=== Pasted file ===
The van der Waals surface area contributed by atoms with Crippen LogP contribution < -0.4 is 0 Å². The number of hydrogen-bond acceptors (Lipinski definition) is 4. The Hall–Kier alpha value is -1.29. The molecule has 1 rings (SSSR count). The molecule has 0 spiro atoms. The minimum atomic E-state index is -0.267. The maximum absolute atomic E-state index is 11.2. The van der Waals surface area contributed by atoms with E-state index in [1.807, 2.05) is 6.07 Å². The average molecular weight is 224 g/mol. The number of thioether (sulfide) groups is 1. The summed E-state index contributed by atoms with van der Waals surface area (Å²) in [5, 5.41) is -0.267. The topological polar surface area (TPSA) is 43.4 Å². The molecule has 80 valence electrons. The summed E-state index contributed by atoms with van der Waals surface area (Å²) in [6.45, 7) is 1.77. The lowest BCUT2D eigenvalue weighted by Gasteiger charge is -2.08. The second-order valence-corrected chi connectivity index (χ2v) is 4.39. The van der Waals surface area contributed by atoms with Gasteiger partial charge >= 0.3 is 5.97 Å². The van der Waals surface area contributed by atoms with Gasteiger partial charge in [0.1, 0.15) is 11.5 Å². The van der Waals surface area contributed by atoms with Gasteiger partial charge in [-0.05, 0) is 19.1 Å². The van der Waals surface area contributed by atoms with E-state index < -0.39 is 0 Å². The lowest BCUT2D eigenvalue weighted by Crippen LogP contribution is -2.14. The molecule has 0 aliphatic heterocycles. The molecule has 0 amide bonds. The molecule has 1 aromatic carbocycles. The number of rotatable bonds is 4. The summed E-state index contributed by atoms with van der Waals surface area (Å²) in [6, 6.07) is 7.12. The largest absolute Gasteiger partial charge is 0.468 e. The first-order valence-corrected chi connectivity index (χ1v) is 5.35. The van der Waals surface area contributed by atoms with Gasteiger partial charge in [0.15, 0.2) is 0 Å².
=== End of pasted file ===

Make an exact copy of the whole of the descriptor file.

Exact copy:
The van der Waals surface area contributed by atoms with Crippen LogP contribution < -0.4 is 0 Å². The number of hydrogen-bond acceptors (Lipinski definition) is 4. The Hall–Kier alpha value is -1.29. The molecule has 1 rings (SSSR count). The molecule has 0 spiro atoms. The minimum atomic E-state index is -0.267. The maximum absolute atomic E-state index is 11.2. The van der Waals surface area contributed by atoms with E-state index in [1.807, 2.05) is 6.07 Å². The average molecular weight is 224 g/mol. The number of thioether (sulfide) groups is 1. The summed E-state index contributed by atoms with van der Waals surface area (Å²) in [5, 5.41) is -0.267. The topological polar surface area (TPSA) is 43.4 Å². The molecule has 80 valence electrons. The summed E-state index contributed by atoms with van der Waals surface area (Å²) in [6.45, 7) is 1.77. The lowest BCUT2D eigenvalue weighted by Gasteiger charge is -2.08. The second-order valence-corrected chi connectivity index (χ2v) is 4.39. The van der Waals surface area contributed by atoms with Gasteiger partial charge >= 0.3 is 5.97 Å². The van der Waals surface area contributed by atoms with Gasteiger partial charge in [0.1, 0.15) is 11.5 Å². The van der Waals surface area contributed by atoms with Gasteiger partial charge in [-0.05, 0) is 19.1 Å². The van der Waals surface area contributed by atoms with E-state index < -0.39 is 0 Å². The lowest BCUT2D eigenvalue weighted by Crippen LogP contribution is -2.14. The molecule has 0 aliphatic heterocycles. The molecule has 0 amide bonds. The molecule has 1 aromatic carbocycles. The number of rotatable bonds is 4. The summed E-state index contributed by atoms with van der Waals surface area (Å²) in [6, 6.07) is 7.12. The largest absolute Gasteiger partial charge is 0.468 e. The first-order valence-corrected chi connectivity index (χ1v) is 5.35. The van der Waals surface area contributed by atoms with Gasteiger partial charge in [0.15, 0.2) is 0 Å².